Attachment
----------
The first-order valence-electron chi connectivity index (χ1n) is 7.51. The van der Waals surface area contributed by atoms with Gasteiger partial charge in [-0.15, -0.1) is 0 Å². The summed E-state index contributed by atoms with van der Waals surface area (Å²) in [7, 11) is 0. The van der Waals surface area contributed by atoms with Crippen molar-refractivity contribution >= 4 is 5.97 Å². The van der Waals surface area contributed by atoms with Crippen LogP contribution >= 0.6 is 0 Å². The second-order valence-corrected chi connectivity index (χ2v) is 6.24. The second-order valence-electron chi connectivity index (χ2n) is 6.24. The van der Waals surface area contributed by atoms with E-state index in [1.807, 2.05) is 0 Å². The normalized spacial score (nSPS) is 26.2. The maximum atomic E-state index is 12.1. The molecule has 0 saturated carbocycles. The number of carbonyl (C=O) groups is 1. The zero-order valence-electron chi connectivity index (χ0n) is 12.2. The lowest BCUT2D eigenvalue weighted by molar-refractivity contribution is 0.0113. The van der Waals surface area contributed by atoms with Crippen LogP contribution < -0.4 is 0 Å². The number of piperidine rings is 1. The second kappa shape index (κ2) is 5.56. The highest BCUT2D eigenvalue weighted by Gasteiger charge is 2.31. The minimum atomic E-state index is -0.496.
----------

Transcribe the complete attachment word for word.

The first-order valence-electron chi connectivity index (χ1n) is 7.51. The van der Waals surface area contributed by atoms with Gasteiger partial charge in [-0.15, -0.1) is 0 Å². The summed E-state index contributed by atoms with van der Waals surface area (Å²) in [7, 11) is 0. The van der Waals surface area contributed by atoms with Crippen molar-refractivity contribution >= 4 is 5.97 Å². The van der Waals surface area contributed by atoms with Crippen LogP contribution >= 0.6 is 0 Å². The second-order valence-corrected chi connectivity index (χ2v) is 6.24. The second-order valence-electron chi connectivity index (χ2n) is 6.24. The van der Waals surface area contributed by atoms with E-state index in [1.807, 2.05) is 0 Å². The normalized spacial score (nSPS) is 26.2. The maximum atomic E-state index is 12.1. The molecule has 0 saturated carbocycles. The number of carbonyl (C=O) groups is 1. The zero-order valence-electron chi connectivity index (χ0n) is 12.2. The lowest BCUT2D eigenvalue weighted by molar-refractivity contribution is 0.0113. The van der Waals surface area contributed by atoms with Crippen LogP contribution < -0.4 is 0 Å². The number of piperidine rings is 1. The second kappa shape index (κ2) is 5.56. The highest BCUT2D eigenvalue weighted by Gasteiger charge is 2.31. The minimum atomic E-state index is -0.496.